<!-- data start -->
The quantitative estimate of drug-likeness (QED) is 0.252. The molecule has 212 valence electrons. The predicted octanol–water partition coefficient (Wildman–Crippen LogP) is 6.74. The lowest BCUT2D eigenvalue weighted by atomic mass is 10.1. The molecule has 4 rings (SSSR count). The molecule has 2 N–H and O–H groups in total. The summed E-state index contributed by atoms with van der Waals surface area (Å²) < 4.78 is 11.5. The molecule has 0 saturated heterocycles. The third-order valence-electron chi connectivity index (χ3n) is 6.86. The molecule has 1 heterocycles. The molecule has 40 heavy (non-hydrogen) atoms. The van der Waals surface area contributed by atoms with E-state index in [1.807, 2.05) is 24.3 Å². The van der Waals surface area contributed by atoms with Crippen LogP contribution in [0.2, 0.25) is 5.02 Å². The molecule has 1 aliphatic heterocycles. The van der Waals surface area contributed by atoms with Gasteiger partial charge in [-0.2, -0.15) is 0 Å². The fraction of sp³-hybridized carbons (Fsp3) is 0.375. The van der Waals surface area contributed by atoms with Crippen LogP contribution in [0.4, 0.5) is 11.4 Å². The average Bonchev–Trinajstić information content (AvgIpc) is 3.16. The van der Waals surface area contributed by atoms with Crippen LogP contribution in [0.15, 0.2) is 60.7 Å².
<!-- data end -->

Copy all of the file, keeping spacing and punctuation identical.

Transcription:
The quantitative estimate of drug-likeness (QED) is 0.252. The molecule has 212 valence electrons. The predicted octanol–water partition coefficient (Wildman–Crippen LogP) is 6.74. The lowest BCUT2D eigenvalue weighted by atomic mass is 10.1. The molecule has 4 rings (SSSR count). The molecule has 2 N–H and O–H groups in total. The summed E-state index contributed by atoms with van der Waals surface area (Å²) < 4.78 is 11.5. The molecule has 0 saturated heterocycles. The third-order valence-electron chi connectivity index (χ3n) is 6.86. The molecule has 1 heterocycles. The molecule has 40 heavy (non-hydrogen) atoms. The van der Waals surface area contributed by atoms with E-state index in [1.807, 2.05) is 24.3 Å². The van der Waals surface area contributed by atoms with Crippen LogP contribution in [0.2, 0.25) is 5.02 Å². The molecule has 1 aliphatic heterocycles. The van der Waals surface area contributed by atoms with Gasteiger partial charge in [-0.2, -0.15) is 0 Å². The fraction of sp³-hybridized carbons (Fsp3) is 0.375. The van der Waals surface area contributed by atoms with Crippen LogP contribution in [0.4, 0.5) is 11.4 Å². The average Bonchev–Trinajstić information content (AvgIpc) is 3.16. The van der Waals surface area contributed by atoms with Crippen LogP contribution in [0.15, 0.2) is 60.7 Å².